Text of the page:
Carbon emissions are falling sharply due to coronavirus. But not for long.

Carbon emissions are falling sharply due to coronavirus. But not for long.

3 April 2020 — CO2 emissions are crashing as the world winds down, but experts say the drop won’t last if governments don’t start moving to cleaner energy.

It is becoming clearer every day that the scale of the societal disruption caused by the coronavirus is impacting fossil fuel consumption and carbon dioxide emissions. If preliminary data from some of the world’s biggest economies is any indicator, emissions are in for a sharp, if temporary, decline.

In China, carbon emissions were down an estimated 18 percent (Note 1) between early February and mid-March due to falls in coal consumption and industrial output. That slowdown caused the world’s largest emitter to avoid some 250 million metric tons of carbon pollution. But it could be a short-term blip, as emissions are already rebounding as the country restarts its factories (Note 2). With the nation in lockdown, workers couldn’t get to factories and demand for energy, along with materials like steel and cement, remained low.

Strong governmental support is needed to put clean energy at the heart of stimulus plans to counter the coronavirus crisis.

In order for the world to meet its climate targets, something that needs to happen immediately: see global CO2 emissions in 2019 (Note 3).

As China’s economy continues its bumpy ascent, the economies of the U.S. and the EU, the world’s second and third largest (Note 4) carbon emitters, are tanking. Early data suggest major declines in power consumption and transit-related emissions as governments order people to stay home from work and non-essential industries to go into hibernation.

Because transportation is the single biggest source (Note 5) of greenhouse gas emissions in the U.S., and because passenger vehicles account for about 60 percent (Note 6) of these emissions, the short-term effect on the nation’s carbon footprint could be significant.

Long-term uncertainty

Taken together, the data suggest that the unprecedented global disruption caused by the coronavirus pandemic is likely causing a sharp, brief drop in carbon emissions across some of the world’s largest economies. While it’s difficult to say how soon those economies will rebound —it will depend, first and foremost, on the effectiveness of nations’ COVID-19 responses—on a global scale, the pandemic may have already left its mark on 2020’s carbon bill.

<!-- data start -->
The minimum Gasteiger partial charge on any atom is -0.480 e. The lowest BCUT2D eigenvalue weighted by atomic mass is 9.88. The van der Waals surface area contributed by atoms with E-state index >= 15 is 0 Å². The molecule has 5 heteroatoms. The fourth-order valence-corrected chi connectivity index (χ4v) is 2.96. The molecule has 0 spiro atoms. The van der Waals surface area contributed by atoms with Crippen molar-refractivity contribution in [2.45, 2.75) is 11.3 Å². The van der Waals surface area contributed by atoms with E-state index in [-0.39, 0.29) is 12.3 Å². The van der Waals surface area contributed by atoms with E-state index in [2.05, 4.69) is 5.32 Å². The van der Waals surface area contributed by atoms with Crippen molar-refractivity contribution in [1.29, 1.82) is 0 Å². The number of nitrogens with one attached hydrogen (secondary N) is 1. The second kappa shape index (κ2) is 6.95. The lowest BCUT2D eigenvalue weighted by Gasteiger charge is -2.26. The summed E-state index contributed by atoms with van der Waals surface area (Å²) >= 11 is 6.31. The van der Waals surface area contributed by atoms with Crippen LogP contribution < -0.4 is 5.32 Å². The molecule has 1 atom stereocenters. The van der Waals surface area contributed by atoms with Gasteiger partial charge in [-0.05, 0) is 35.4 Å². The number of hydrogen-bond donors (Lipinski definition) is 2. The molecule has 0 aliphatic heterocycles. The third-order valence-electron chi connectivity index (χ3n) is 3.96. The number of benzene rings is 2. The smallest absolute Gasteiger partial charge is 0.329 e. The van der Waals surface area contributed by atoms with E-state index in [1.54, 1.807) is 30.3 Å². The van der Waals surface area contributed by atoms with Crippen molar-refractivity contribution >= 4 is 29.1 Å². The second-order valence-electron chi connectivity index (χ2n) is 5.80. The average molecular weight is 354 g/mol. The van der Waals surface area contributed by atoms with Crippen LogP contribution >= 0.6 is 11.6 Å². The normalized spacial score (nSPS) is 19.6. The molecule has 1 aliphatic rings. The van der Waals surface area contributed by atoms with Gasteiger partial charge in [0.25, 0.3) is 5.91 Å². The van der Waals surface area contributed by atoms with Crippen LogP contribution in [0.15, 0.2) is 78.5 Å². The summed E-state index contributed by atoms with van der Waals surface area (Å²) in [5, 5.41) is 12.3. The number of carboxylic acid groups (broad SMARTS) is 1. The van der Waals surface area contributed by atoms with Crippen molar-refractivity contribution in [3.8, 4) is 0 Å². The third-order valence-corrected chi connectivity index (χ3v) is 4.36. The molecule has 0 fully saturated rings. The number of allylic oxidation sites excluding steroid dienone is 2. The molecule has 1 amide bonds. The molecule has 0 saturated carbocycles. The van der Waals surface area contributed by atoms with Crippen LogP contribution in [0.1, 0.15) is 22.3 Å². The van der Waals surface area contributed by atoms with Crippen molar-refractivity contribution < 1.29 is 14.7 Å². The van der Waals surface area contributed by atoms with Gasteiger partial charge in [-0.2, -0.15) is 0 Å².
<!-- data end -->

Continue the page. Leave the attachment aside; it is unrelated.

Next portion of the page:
As many experts (Note 7) have noted in recent weeks, strong governmental support for clean energy—through, say, renewable power and electric vehicle tax credits, investments in low-carbon infrastructure, and building efficiency—could tilt economies in a Greener, more climate-friendly direction in the wake of the pandemic. And societal shifts that have occurred as a result of coronavirus lockdowns, like widespread telecommuting and holding conferences virtually, could give the world a little extra momentum.

“We have an opportunity to put, at the heart of stimulus packages, measures to speed up clean energy transitions and to boost energy resilience, so countries and industries come out of this crisis in a better position than they were before,” says Faith Birol, executive director of the International Energy Agency.

This is an excerpt as published on the online platform of the National Geographic.

For more information on food supply and distribution as well as urban farming topics, check out the articles in FuturArc’s Food issue.


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